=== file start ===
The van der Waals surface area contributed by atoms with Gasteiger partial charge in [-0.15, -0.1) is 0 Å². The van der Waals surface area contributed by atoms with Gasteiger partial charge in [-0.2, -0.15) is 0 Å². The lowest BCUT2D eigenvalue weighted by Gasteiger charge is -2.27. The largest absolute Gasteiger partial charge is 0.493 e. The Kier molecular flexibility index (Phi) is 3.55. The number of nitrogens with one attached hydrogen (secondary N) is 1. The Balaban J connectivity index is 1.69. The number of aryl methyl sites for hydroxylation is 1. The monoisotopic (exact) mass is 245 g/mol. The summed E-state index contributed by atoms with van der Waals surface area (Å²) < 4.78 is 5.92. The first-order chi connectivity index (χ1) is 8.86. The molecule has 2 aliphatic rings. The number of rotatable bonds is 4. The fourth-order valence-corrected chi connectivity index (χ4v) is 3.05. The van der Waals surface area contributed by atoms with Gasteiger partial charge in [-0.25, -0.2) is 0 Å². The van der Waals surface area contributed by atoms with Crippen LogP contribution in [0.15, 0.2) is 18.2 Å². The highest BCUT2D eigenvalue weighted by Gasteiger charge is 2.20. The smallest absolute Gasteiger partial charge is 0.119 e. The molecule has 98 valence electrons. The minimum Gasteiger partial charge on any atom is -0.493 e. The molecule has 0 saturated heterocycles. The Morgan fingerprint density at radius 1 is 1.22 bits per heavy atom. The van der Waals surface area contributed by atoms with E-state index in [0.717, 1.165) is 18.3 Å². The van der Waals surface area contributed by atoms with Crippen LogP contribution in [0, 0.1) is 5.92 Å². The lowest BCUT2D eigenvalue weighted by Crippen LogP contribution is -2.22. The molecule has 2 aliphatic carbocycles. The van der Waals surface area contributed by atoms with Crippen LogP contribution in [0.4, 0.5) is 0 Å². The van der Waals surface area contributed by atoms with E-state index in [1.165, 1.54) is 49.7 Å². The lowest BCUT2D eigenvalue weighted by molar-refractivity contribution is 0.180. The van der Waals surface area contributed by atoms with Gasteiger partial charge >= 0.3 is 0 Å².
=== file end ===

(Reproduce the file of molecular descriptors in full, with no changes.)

The van der Waals surface area contributed by atoms with Gasteiger partial charge in [-0.15, -0.1) is 0 Å². The van der Waals surface area contributed by atoms with Gasteiger partial charge in [-0.2, -0.15) is 0 Å². The lowest BCUT2D eigenvalue weighted by Gasteiger charge is -2.27. The largest absolute Gasteiger partial charge is 0.493 e. The Kier molecular flexibility index (Phi) is 3.55. The number of nitrogens with one attached hydrogen (secondary N) is 1. The Balaban J connectivity index is 1.69. The number of aryl methyl sites for hydroxylation is 1. The monoisotopic (exact) mass is 245 g/mol. The summed E-state index contributed by atoms with van der Waals surface area (Å²) < 4.78 is 5.92. The first-order chi connectivity index (χ1) is 8.86. The molecule has 2 aliphatic rings. The number of rotatable bonds is 4. The fourth-order valence-corrected chi connectivity index (χ4v) is 3.05. The van der Waals surface area contributed by atoms with Gasteiger partial charge in [-0.25, -0.2) is 0 Å². The van der Waals surface area contributed by atoms with Crippen LogP contribution in [0.15, 0.2) is 18.2 Å². The highest BCUT2D eigenvalue weighted by Gasteiger charge is 2.20. The smallest absolute Gasteiger partial charge is 0.119 e. The molecule has 98 valence electrons. The minimum Gasteiger partial charge on any atom is -0.493 e. The molecule has 0 saturated heterocycles. The Morgan fingerprint density at radius 1 is 1.22 bits per heavy atom. The van der Waals surface area contributed by atoms with E-state index in [0.717, 1.165) is 18.3 Å². The van der Waals surface area contributed by atoms with Crippen LogP contribution in [0, 0.1) is 5.92 Å². The lowest BCUT2D eigenvalue weighted by Crippen LogP contribution is -2.22. The molecule has 2 aliphatic carbocycles. The van der Waals surface area contributed by atoms with Crippen LogP contribution in [0.4, 0.5) is 0 Å². The van der Waals surface area contributed by atoms with E-state index in [1.165, 1.54) is 49.7 Å². The lowest BCUT2D eigenvalue weighted by molar-refractivity contribution is 0.180. The van der Waals surface area contributed by atoms with Gasteiger partial charge >= 0.3 is 0 Å².